In its first week, Proposition 227 has made Isabel Gervais’ first-grade class at Martin Elementary a little edgy.
During a math and language lesson, Gervais asks her students to draw figures and numbers.
“Draw five squares. Five squares,” Gervais says.
Whispers ripple through the class: “Cual es un square? Cual es un square?”
Students sneak peeks at their neighbors’ papers. Some draw figures, then feverishly erase them, unsure whether what they’ve drawn is what Gervais wanted. Then someone blurts out: “Es un cuadro!” The classmates scribble five squares onto their papers.
In this atmosphere, kids timidly answer questions in English. Some wince at Gervais’ English. Only last week their teacher spoke to them in fluent Spanish.
As Santa Ana schools embark on their first week under Proposition 227 _ which requires teachers to teach mostly in English _ critics and advocates are voicing their concerns about what students will learn.
Critics say Santa Ana’s implementation plan is allowing the schools to refrain from teaching reading and writing until their students can get waivers exempting them from the mandatory English-immersion classes.
Teachers say they are left to create their own English-language programs without adequate guidance, training or books and materials.
District administrators say they are trying to explain the language of the law as best they can. But the district is short on money and unable to provide much else.
“People don’t adjust easily to change,” said Howard Bryan, Santa Ana Unified’s bilingual director. “Initially, there is going to be some confusion until teachers and principals really digest the new terms.”
Schools have had to redefine how they place their students. They have also come up with definitions for terms in the law which are open to interpretation, such as “reasonable fluency” and the requirement that students be taught “overwhelmingly in English.”
They also have had to formulate procedures to accommodate the provision of the law under which schools must review parents’ requests for waivers after students have spent 30 days in English immersion.
But critics say some schools are using the initial 30 days as a holding period.
“There’s going to be some dumbing down (of the program), if teachers are pressured to get parents to sign waivers,” said Rosie Avila, Santa Ana board member. “If (the district is) going to have a 30-day Mickey Mouse program, where kids are just singing songs and playing games _ that’s not an English-immersion program.”
But, teachers say, students formerly in bilingual classes are back at square one.
“We are in kinder-English,” said Gervais, knowing some of her students can write sentences in Spanish independently but can only give one-word responses in English. “We’re in reading readiness. They first have to get used to the sounds in English, then put the sounds to the letters before we can do any reading.”
Gervais is gathering English phonics materials from other teachers at her school. She has to teach her students sounds and letters in English, a skill often learned in kindergarten.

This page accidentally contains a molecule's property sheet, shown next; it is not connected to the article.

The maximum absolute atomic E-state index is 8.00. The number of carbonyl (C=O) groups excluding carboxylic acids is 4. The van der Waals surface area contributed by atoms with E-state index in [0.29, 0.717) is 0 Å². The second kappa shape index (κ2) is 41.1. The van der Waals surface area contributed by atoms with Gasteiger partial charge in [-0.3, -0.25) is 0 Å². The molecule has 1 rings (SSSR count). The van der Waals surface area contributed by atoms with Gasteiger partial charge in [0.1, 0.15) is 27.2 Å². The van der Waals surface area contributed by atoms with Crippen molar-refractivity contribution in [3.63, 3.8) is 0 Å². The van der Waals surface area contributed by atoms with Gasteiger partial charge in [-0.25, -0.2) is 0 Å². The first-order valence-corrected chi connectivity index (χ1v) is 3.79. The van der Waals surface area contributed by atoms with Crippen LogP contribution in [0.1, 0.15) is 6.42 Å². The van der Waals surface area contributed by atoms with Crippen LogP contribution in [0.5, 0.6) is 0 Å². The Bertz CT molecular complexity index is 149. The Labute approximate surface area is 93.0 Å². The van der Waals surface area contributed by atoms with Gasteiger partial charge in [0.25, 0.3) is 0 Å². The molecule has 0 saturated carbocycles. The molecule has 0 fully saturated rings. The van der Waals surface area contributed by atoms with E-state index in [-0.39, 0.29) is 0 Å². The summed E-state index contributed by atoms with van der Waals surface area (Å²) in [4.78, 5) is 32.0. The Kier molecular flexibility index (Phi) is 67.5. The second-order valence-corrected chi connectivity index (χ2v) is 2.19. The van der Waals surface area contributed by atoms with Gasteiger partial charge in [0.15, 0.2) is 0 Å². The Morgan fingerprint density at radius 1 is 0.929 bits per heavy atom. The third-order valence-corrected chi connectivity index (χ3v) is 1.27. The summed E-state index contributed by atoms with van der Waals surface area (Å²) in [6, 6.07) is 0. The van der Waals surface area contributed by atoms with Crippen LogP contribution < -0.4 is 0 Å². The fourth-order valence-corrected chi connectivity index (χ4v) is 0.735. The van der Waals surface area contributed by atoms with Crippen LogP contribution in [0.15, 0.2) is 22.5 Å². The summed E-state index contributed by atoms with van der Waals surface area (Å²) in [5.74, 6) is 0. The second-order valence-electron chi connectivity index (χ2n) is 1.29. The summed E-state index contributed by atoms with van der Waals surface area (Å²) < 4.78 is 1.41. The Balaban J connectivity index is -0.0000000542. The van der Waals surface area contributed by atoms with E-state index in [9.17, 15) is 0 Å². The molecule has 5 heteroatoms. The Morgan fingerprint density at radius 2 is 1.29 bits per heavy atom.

“My concern is that down the line, these kids aren’t going to be at grade level, and some of them aren’t there now,” Gervais said.
Teachers are scrambling for materials, sharing teaching methods and waiting for some solid programs _ filling the gap between policy and practicality.
Students at year-round schools also face long breaks _ something teachers worry about.
Students in Santa Ana’s year-round Cycle A will get their first week of English immersion, then go on a one-month vacation. Teachers fear that while on break, students could lose both the English skills they’ve acquired and the Spanish reading skills they’ve learned.
So what will the initial 30 days of English immersion really mean?
“Our students will be reading, writing and doing math from Day One,” said Al Mijares, Santa Ana superintendent. “If any of our principals view this as a period of incubation, it is completely unacceptable.”
Proponents of Prop. 227 say the purpose of the 30-day period is to expose children to intensive English in hopes that they will learn more quickly and move into English mainstream classes faster than through bilingual education. If a child is completely frustrated, proponents say, then parents have the option to move kids out of immersion.
However, some educators say that because of students’ varying abilities, the short time line is questionable.
“There’s nothing magical about 30 days,” Mijares said. “I challenge the merits of whether a 30-day period measures anything.”
Within one week’s time, Gervais’ class is chattering in English, mimicking words Gervais reads from the blackboard.
But they have also started hugging her constantly during the week. They cling to her, seeking reassurance as they struggle to communicate beyond the limits of their English.
During a period of independent learning, 6-year-old Mariela Martinez approaches Gervais with a message on a small dry-erase board.
“Mariela le quiere Sra. Gervais,” it reads, followed by an attempt to express the sentiment in English.
“I lo Mrs. Gervais.”